Thursday, June 5, 2014

up next: entertainment editor

Before Groundhog Day proper gets started, we get the studio logo, of course. A little background: Columbia Pictures started as Cohn-Brandt-Cohn Film Sales in 1919. Columbia, by the way, was the name for the United States of America in Samuel Johnson’s Reports of the Debates of the Senate of Lilliput, a camouflaged publication of British Parliament’s debates. It went on to become the feminized personification of America, and so when C•B•C changed its name in 1924, the new logo was a woman (originally, a Roman soldier woman, but then by 1928 something more like the one above).

Some background on this entry: I realized as the movie was starting tonight that I never said anything about the credits. I remembered Lawrence Dai doing a thing about the title card of Julie & Julia and looked it up. That was his Day 6. Missed it by 301 days. Anyway, GroundhogDay’s main titles are very simple, a basic serif font, close to a Garamond but not quite.

(And, yes, the font can make a difference...)

(See.)

Trevor Albert seems to have gotten his start as Harold Ramis’ assistant on Caddyshack. He worked with Ramis on Groundhog Day, Multiplicity and Bedazzled.

Ramis made a lot of movies. I’ve written about him many times, notably for three days (1 2 3) after he died back in February.

I find it interesting that not only Bill Murray but also Andie MacDowell get credited above the title. Sure, she’s got a huge part here, but I’m not sure she was a particularly known quantity for the audience going in… of course, this is the Main Titles, not the Movie Poster. Only Bill Murray’s name was above the title on the poster.

Now, the title in the actual font.

Then, we’re inside the news studio, Phil does his report and the credits pick up again briefly as he finishes and heads over to talk to Nan (Hairdo) before leaving.

That’s Nancy Taylor and Florence Lancaster sharing the screen.

That’s Gus, Ralph and Doris.

(And, Phil’s and Nan’s poses in this screencap are almost like they are going to kiss… or am I the only one who sees that?)

And, that’s all for the cast… and the credits as we get another brief bit with Phil and Larry and Phil’s assistant Kenny. Once the movie transitions into the TV monitor and we’re flying toward Pittsburgh, the main titles continue.

This seems to be the only film Feuer cast for Ramis.

Same for Fenton doing the music, though Fenton and Feuer worked on a few of the same movies, including Dangerous Liaisons and The Fisher King, and they both did work with Ramis again on Multiplicity.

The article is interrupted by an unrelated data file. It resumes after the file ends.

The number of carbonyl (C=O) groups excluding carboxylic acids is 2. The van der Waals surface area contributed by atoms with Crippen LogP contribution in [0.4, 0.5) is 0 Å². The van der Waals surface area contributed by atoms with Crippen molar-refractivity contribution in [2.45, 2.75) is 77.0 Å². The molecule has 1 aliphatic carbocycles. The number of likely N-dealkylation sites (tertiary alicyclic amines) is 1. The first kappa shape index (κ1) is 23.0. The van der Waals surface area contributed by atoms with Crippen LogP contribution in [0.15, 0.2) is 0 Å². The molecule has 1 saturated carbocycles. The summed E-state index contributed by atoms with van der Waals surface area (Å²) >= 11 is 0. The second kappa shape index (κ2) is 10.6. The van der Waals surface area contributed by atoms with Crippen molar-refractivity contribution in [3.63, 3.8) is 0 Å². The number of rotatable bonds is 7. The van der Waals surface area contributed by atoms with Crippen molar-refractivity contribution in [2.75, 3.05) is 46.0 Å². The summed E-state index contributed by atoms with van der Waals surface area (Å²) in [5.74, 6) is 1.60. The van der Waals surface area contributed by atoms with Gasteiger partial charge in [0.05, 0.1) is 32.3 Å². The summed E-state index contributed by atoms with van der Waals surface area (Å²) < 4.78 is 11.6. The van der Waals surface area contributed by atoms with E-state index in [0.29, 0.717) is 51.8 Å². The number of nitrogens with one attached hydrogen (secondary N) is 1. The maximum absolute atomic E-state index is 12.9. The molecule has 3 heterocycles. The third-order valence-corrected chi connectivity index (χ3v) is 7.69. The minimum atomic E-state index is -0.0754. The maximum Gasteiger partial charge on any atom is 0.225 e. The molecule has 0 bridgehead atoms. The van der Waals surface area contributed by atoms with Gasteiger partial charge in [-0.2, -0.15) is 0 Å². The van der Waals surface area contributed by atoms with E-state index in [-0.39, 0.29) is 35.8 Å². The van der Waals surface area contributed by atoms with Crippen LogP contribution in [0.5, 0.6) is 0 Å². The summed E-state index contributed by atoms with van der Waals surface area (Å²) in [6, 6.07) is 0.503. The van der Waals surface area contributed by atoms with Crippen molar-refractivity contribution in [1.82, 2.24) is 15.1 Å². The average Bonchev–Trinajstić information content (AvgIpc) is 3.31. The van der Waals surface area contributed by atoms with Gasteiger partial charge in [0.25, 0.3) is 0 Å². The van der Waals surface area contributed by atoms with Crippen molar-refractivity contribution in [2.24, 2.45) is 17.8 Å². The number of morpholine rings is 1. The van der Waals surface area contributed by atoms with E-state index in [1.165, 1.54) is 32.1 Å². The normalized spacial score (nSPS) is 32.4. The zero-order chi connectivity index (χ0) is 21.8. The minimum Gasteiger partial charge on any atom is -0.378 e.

Jennifer Butler had worked with both Harold Ramis and Bill Murray before, and she would marry and divorce Murray.

Pem Herring edited for Ramis a few times. He was an editor as far back as the 60s, working on the Daniel Boone TV show.

Nichols and Bailey seem to have only worked with Ramis on this one film. Here the titles go away again as we get the conversation inside the van.

The titles get going again as we the film enters Woodstock as Punxsutawney (a moment that got applause at both screenings I attended in Woodstock, Groundhog Day weekend). By the way, C.O. “Doc” Erickson also plays the bank guard Herman in Groundhog Day.

Danny Rubin says of these writing credits in How to Write Groundhog Day,

I was wildly focused on keeping sole writing credit on the movie. It seemed to me that this was such an original story, a real signature writer’s movie, that it would be just the right shingle for me to hang at the launch of my career. And a sole credit would mean more money, which was also a concern at the time.

Harold not only refined and distilled the mechanics of the screenplay, I think he was largely responsible for the ultimate structure of the final work. If this is a perfectly crafted screenplay, as some have asserted, I certainly played my part but it wouldn’t have come together so well if it had just been me. Harold should certainly get credit for that, and he did.

And, that’s that. The main action begins.

Today’s reason to repeat a day forever: to make some credits that will roll at the end of my life, listing all the major players, the bit parts, the behind-the-scenes folks… I think I could use a better lighting guy and a better key grip, you know, just for the record.

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